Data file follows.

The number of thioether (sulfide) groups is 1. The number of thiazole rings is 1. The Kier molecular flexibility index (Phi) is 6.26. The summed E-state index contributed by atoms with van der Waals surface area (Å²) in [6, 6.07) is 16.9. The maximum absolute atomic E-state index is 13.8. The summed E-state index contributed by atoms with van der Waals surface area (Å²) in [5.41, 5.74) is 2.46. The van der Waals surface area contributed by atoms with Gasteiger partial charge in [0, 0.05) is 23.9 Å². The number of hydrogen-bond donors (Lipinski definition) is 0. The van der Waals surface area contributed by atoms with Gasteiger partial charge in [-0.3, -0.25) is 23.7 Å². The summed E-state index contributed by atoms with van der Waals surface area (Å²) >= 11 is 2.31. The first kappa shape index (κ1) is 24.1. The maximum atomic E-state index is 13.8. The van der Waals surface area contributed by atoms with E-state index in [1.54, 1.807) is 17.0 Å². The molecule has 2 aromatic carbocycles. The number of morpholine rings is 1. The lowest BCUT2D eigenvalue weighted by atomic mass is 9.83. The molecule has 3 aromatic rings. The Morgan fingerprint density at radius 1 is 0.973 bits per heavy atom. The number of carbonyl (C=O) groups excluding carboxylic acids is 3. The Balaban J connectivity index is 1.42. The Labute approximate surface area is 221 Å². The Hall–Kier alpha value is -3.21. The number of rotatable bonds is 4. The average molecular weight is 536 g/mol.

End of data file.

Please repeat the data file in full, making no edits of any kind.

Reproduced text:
The number of thioether (sulfide) groups is 1. The number of thiazole rings is 1. The Kier molecular flexibility index (Phi) is 6.26. The summed E-state index contributed by atoms with van der Waals surface area (Å²) in [6, 6.07) is 16.9. The maximum absolute atomic E-state index is 13.8. The summed E-state index contributed by atoms with van der Waals surface area (Å²) in [5.41, 5.74) is 2.46. The van der Waals surface area contributed by atoms with Gasteiger partial charge in [0, 0.05) is 23.9 Å². The number of hydrogen-bond donors (Lipinski definition) is 0. The van der Waals surface area contributed by atoms with Gasteiger partial charge in [-0.3, -0.25) is 23.7 Å². The summed E-state index contributed by atoms with van der Waals surface area (Å²) >= 11 is 2.31. The first kappa shape index (κ1) is 24.1. The maximum atomic E-state index is 13.8. The van der Waals surface area contributed by atoms with E-state index in [1.54, 1.807) is 17.0 Å². The molecule has 2 aromatic carbocycles. The number of morpholine rings is 1. The lowest BCUT2D eigenvalue weighted by atomic mass is 9.83. The molecule has 3 aromatic rings. The Morgan fingerprint density at radius 1 is 0.973 bits per heavy atom. The number of carbonyl (C=O) groups excluding carboxylic acids is 3. The Balaban J connectivity index is 1.42. The Labute approximate surface area is 221 Å². The Hall–Kier alpha value is -3.21. The number of rotatable bonds is 4. The average molecular weight is 536 g/mol.